Everybody is now gathered under the pavilion and the truly enjoyable part of the big family reunion has begun: the dinner conversation.
It’s an annual event that never fails to shock, entertain, enlighten, and occasionally provide testimony that can be used in criminal proceedings.
In 1998 a casual conversation between Uncle Monty and Great Uncle Teddy resulted in several indictments and the closing down of a large black market operation dealing in the trafficking of endangered animal meat. Since then video recording of anything at the big family reunion is no longer allowed.
(Good news: Great Uncle Teddy should be out of prison in time for the big family reunion of 2018.)
The dinner conversation even brings joy and laughter on occasion. It’s generally joy at other’s misfortune and laughter at their expense, but you take what you can get.
One year the topic of whether or not the term inbred is pejorative led to a robust conversation. Then somebody looked up the word pejorative and there was two stabbings and an eye gouging.
“I’m entirely pissed off,” Cousin Milton tells Uncle Ronnie.
“How was I to know Bertha, or Becky, or whatever her name is, was going to react that way?”
“Her name is Gwen.”
“I thought you told me Bertha.”
“No. I told you Gwen.
“It sounded like you said Bertha.”
“How could Gwen possibly sound like Bertha?”
“Maybe you didn’t properly enunciate.”
“I didn’t properly enunciate between the names Gwen and Bertha? Are you serious?”
“You probably just forgot her name when you talking to Uncle Ronnie,” Cousin Erikka interjects with typically bitchy attitude.
“You think I forgot my girlfriends name?”
“You’re not very smart,” Cousin Erikka whispers to Cousin Milton.
Cousin Milton looks at Cousin Erikka without saying a word, knowing if he says what he wants to say, he will regret it. He wouldn’t regret it because he’s afraid he might offend, he would regret it because Cousin Erikka’s mom, Aunt Zelda, might turn him into a toad.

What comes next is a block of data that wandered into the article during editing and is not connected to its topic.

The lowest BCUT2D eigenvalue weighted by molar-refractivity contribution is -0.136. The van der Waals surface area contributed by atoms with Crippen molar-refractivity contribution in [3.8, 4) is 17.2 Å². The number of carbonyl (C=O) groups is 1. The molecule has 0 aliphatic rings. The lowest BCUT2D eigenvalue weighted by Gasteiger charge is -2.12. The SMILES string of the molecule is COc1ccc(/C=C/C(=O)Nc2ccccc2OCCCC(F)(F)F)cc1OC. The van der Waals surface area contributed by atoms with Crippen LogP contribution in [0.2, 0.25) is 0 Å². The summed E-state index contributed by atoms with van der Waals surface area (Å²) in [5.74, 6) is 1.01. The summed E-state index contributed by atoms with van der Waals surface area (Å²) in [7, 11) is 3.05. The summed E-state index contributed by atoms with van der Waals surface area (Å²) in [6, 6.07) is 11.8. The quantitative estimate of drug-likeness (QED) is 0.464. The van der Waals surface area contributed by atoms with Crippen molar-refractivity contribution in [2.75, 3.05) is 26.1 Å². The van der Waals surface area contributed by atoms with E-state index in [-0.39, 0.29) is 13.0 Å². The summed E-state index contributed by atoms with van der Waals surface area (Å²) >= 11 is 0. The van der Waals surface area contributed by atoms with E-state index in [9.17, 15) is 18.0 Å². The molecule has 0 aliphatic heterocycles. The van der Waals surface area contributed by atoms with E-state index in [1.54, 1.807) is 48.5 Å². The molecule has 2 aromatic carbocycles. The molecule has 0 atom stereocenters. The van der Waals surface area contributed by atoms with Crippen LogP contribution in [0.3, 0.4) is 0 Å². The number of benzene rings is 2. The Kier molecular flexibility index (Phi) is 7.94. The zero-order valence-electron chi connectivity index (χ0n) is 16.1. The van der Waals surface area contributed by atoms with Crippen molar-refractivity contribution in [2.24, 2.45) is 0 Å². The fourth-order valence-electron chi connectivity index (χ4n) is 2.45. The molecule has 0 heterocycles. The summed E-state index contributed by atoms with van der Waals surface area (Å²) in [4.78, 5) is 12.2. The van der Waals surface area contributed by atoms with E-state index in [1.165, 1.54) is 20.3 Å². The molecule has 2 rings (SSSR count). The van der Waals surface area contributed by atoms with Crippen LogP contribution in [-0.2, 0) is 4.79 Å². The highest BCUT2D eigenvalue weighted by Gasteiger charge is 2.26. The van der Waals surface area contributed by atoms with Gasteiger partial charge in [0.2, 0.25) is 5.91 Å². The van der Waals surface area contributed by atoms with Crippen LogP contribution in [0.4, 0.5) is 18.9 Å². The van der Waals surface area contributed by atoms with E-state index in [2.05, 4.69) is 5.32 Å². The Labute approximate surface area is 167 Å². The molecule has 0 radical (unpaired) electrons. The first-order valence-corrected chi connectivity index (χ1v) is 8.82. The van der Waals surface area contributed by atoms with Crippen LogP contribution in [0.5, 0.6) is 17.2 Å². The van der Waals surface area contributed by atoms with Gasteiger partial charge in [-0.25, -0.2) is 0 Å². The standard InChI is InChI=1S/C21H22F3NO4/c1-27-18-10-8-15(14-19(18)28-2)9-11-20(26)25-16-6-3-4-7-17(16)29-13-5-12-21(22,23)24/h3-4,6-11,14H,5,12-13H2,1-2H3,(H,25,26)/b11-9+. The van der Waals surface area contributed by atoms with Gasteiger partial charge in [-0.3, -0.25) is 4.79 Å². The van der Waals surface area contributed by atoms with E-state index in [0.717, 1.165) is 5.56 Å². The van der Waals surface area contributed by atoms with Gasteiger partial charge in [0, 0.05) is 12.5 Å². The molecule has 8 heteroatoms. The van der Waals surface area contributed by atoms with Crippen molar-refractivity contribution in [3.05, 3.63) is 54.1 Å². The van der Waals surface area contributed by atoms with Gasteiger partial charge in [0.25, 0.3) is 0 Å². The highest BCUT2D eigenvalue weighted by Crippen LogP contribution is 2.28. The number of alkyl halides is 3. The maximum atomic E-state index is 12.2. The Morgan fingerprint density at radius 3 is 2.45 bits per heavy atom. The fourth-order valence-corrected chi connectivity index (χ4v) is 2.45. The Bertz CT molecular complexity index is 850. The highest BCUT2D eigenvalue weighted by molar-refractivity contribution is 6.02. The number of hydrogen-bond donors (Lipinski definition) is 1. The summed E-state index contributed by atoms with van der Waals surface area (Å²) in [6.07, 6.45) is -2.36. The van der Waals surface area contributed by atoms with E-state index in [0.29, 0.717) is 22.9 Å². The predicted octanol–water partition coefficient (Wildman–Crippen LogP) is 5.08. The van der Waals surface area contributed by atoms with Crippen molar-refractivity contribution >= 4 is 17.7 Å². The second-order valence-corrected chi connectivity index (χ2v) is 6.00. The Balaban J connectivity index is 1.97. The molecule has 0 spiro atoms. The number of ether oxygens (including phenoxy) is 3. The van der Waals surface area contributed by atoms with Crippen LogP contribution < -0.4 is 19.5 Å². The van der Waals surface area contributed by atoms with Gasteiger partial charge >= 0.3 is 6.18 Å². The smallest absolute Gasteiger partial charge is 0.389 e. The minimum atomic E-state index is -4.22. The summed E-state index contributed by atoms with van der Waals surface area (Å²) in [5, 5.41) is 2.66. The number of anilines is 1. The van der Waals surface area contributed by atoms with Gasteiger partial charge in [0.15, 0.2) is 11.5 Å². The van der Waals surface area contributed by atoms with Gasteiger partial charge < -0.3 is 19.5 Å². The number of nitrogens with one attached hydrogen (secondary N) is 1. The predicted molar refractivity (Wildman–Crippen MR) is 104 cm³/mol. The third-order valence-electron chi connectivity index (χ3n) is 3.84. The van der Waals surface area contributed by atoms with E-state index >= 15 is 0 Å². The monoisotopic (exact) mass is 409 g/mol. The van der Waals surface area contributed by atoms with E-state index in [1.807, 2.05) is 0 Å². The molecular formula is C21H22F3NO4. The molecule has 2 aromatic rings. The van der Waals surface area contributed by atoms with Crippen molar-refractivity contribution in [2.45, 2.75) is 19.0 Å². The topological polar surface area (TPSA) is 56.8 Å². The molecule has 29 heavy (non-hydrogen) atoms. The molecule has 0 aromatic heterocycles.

“It my name Bertha?” Gwen asks as she looks around in a daze.
“Your name is Gwen,” Cousin Milton tells her as tries to comfort her.
“It sounded like you just said Bertha,” Gwen replies.
“She’s not very smart either, maybe the two of you are perfect for each other,” Cousin Erikka says.
Gwen turns to the person next to her and sticks out her hand in greeting. “Hi, my name’s Becky how are you?”
“That’s it,” Cousin Milton says as he leaps to his feet, “I’m taking her to the hospital to get checked out.”
“While you’re there you should have them take a look at that droopy eye,” Uncle Ronnie suggests.
Cousin Milton glares at Uncle Ronnie–he is entirely pissed off.
Cousin Milton helps Gwen to her feet. “Let’s go Bertha…I mean Becky…I mean Gwen!”
“It’s difficult to tell which one had the brain damage,” Cousin Erikka snipes.
Elsewhere under the pavilion:
“It looks like Cousin Milton is taking Bertha, or Becky, or whatever her name is to the hospital,” Cousin Peggy observes. “She probably needs a cat scan.”
“That’s the way it is in this family isn’t it?” You tell Cousin Peggy. “You come to this family all wide-eyed and innocent. You discover what a horror show it is. You try to get away, but you don’t get far. You wind up with some level of brain damage. In the end you have to have your head examined. If people would get their heads examined first, it would prevent a lot of pain.”
Coming up: more dinner conversation.